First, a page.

Louisiana, for instance, made headlines earlier this summer when it was revealed that the state had spent more than $1 million of public funds on legal fees in an attempt to defend its refusal to install air conditioning on death row at Angola prison — even though the air conditioning would cost only about $225,000, plus operating costs, according to expert testimony. That astonished U.S. District Judge Brian Jackson. “Is this really what the state wants to do?” Jackson asked, calling the bill “stunning.” “It just seems so unnecessary.”

* The Baton Rouge flooding (and the Milwaukee riots) proves just how little coastal elites care about the rest of America.

* The deep story of Trump support. The New York Times And Trump’s Loopy Note From His Doctor. Donald Trump has a massive Catholic problem. Trump might already be out of time. It’s Too Soon For Clinton To Run Out The Clock.

* When Steve Bannon ran BioDome.

The Welfare Reform Disaster.

Obama the Monument Maker. Obama Just Quadrupled The World’s Largest Natural Sanctuary.

* Tumblr of the year: The Grad Student. Keep scrolling! School hasn’t started yet.

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The Average Joe Accused of Trying to Sell Russia Secrets.

* The short, unhappy life of the Soviet Jet Train.

The first theory of evolution is 600 years older than Darwin.

Forget about drones, forget about dystopian sci-fi — a terrifying new generation of autonomous weapons is already here. Meet the small band of dedicated optimists battling nefarious governments and bureaucratic tedium to stop the proliferation of killer robots and, just maybe, save humanity from itself.

* They say the best revenge is a life well-lived. There’s a study out this year that suggests Frenchmen can feel pain. I don’t wanna be one of those people who think everything got worse around the time he hit his mid-twenties.

* My statement of teaching philosophy.

* Happy 101st, Alice Sheldon. Kirby’s 99th.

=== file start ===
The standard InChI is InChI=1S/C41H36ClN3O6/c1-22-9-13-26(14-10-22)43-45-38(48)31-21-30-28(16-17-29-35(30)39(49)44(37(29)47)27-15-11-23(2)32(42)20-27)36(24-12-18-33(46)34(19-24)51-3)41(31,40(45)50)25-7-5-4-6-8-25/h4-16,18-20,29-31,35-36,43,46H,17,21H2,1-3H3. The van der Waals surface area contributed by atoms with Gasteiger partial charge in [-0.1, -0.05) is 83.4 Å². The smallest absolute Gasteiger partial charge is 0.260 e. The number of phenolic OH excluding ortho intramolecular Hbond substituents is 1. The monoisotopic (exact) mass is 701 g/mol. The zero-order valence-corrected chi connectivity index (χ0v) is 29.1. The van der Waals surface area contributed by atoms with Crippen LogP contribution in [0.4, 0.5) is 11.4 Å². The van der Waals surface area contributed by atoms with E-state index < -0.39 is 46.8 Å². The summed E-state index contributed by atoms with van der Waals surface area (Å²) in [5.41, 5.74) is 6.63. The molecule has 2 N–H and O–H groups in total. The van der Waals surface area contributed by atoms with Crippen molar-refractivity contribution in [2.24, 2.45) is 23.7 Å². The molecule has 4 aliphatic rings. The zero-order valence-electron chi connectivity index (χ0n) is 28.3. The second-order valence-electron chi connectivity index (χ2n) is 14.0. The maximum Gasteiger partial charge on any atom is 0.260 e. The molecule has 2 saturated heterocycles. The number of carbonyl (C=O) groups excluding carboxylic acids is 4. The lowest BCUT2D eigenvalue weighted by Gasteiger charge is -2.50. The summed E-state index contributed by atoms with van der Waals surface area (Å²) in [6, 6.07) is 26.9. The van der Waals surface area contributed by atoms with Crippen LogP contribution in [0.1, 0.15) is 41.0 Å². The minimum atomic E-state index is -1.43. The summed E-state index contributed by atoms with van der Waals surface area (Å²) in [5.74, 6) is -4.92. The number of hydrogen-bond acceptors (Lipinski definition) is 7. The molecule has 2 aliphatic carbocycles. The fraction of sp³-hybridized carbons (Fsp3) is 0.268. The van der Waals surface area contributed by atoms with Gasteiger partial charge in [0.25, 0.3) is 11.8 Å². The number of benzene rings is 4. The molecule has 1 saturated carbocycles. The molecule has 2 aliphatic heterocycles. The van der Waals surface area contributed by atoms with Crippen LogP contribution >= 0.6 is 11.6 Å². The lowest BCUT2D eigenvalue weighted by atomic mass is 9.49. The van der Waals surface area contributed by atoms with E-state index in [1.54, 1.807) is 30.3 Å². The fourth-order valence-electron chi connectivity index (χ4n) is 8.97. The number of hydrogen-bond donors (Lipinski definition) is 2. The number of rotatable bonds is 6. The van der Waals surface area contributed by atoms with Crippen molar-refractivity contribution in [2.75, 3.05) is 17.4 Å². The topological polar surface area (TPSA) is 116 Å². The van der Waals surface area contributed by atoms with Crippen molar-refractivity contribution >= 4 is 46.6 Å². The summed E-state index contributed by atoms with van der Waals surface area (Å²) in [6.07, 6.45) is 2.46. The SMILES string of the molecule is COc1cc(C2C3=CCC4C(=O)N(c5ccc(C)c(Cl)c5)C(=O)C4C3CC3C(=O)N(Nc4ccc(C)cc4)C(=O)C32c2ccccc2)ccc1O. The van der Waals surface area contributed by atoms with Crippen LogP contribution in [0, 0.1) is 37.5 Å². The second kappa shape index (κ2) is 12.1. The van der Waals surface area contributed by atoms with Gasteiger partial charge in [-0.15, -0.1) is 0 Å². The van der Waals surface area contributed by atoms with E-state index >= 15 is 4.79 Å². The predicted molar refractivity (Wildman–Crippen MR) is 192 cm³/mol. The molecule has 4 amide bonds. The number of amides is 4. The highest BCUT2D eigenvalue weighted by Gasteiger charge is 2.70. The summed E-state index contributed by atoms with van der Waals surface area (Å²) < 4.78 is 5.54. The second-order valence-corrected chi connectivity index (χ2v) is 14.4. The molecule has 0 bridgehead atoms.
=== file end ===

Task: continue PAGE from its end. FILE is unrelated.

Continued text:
Ursula Nordstrom and the Queer History of the Children’s Book.

* “No Man’s Sky is an existential crisis simulator disguised as a space exploration game.”

* Great moments in FOIA requests.

Colin Kaepernick Is Righter Than You Know: The National Anthem Is a Celebration of Slavery.

* Big data, Google and the end of free will.

* Being Chuck Tingle.

* The logistical sublime: A Map Showing Every Single Cargo Ship In The World.

Why There’s a Media Blackout on the Native American Dakota Oil Pipeline Blockade.

Year-Long Simulation of Humans Living on Mars Comes To an End.

* Replication projects have had a way of turning into train wrecks. When researchers tried to replicate 100 psychology experimentsfrom 2008, they interpreted just 39 of the attempts as successful. In the last few years, Perspectives on Psychological Science has been publishing “Registered Replication Reports,” the gold standard for this type of work, in which lots of different researchers try to re-create a single study so the data from their labs can be combined and analyzed in aggregate. Of the first four of these to be completed, three ended up in failure.

Under pressure to perform, Silicon Valley champions are taking tiny hits of LSD before heading to work. Are they risking their health or optimising it? I reject the premise of the question.

* A special issue of Transatlantic devoted to Exploiting Exploitation Cinema.”

So last night, on a whim, I started collecting links to doctoral dissertations written by members of the House of Commons, and posting them on the Twitter.

* The Guardian reviews the new edition of Italo Calvino’s Six Memos for the New Millennium.

* Missed this somehow in June: rumors of the four-point shot in the NBA. I’m not much of a sports person, but this fascinates me just as a lover of games.

* Marvel has released its charming “Where was Thor during Captain America: Civil War?” Comic-Con video.

* Le Guin honored by the Library of America (while still alive).